Abstract

A floating platform in deep water East Canada is required to withstand iceberg loads and/or be disconnected and towed away in the event of very large approaching icebergs, leaving the mooring lines and risers in-place, support large topsides and in most cases, provide large quantities of oil storage in the hull. Concepts considered for deep water application in the area include ship shaped self-propelled disconnectable FPSO and disconnectable and permanently connected deep draft floaters. This paper presents the details of Concrete Spar platforms that have been configured to satisfy all the above requirements. Several variations in the functionality and configurations of the platforms were studied to understand the impact on the overall cost and risks. The case variations primarily included:

• Disconnectable options for hull, mooring and risers

• Non-disconnectable option able to handle the full iceberg load

• With and without crude oil storage in hull

• Sacrificial or non-sacrificial mooring or risers

• Steel riser configurations (freely hanging catenary, SCR vs. lazy wave, SLWR)

• Hull with and without riser support Buoy

• Location of mooring fairleads (on Upper hull or Buoy)

• Riser support configuration (Pull Tubes or Flex Joints)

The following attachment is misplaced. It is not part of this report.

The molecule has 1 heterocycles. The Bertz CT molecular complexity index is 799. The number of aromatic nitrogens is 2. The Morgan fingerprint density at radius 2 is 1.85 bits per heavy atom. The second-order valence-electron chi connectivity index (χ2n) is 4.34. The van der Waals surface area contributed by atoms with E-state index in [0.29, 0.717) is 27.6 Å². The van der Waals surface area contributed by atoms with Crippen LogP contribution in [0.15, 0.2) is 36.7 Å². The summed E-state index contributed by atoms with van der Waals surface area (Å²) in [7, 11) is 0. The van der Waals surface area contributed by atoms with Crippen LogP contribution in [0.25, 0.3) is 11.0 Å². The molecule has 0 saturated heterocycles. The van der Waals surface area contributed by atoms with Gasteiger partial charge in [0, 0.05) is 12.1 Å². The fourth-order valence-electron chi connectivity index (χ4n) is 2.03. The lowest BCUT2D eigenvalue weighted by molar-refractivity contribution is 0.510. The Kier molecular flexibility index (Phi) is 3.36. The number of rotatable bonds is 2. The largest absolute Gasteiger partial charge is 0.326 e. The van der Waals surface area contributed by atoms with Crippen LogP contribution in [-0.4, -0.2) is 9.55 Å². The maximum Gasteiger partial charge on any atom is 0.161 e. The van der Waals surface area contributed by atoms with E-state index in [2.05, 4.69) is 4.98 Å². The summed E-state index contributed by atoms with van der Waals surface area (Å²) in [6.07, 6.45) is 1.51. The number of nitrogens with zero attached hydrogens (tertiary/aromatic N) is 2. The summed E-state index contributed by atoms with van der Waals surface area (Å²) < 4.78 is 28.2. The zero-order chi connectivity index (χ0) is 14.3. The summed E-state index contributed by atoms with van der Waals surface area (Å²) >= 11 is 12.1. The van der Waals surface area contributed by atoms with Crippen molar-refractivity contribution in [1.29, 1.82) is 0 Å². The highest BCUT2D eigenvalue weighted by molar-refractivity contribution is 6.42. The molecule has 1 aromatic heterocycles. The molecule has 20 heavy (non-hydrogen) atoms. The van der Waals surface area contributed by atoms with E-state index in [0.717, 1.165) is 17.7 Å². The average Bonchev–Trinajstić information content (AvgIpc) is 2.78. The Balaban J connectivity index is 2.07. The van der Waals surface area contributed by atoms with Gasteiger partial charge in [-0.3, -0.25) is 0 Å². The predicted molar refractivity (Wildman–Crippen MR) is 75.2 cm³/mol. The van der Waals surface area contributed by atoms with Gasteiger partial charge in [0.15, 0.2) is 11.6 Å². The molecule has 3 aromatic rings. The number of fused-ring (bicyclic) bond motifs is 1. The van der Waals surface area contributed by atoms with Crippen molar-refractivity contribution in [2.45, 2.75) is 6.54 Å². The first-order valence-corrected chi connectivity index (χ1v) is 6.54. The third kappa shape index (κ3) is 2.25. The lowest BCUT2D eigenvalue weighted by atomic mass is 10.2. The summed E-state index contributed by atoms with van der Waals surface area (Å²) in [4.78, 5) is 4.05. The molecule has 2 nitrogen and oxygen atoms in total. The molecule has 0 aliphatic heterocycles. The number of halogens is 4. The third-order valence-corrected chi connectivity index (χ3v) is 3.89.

The iceberg loads experienced by the hull depended on the disconnection philosophy. The Concrete Spar hull is a 6-cell structure with the risers located inside the open centerwell. The paper describes several key features of the hull, mooring and riser systems for each case that are specifically designed to withstand iceberg loads and other environment loads while maintaining the characteristic low motion response for all the options considered. Additionally, the system has been designed to minimize the disconnection and reconnection time for the disconnectable cases.

The platform dimensions and weights have been compared for the various options considered. The cases without oil storage in the hull have significantly smaller and lighter hull relative to similar cases with oil storage. The cases without hull disconnection option had similar hull dimensions but marginally higher concrete weight relative to the hull disconnection option. However, the cost of Buoy, required for the disconnection option, compensates for the concrete cost difference. The SCRs work for the inplace extreme environment and iceberg load cases. Depending on the hull offset required to avoid icebergs for the non-disconnection cases or the risers lowering depth for disconnection cases, SLWR may be needed.

Recommendations are made for the preferred option for field development.

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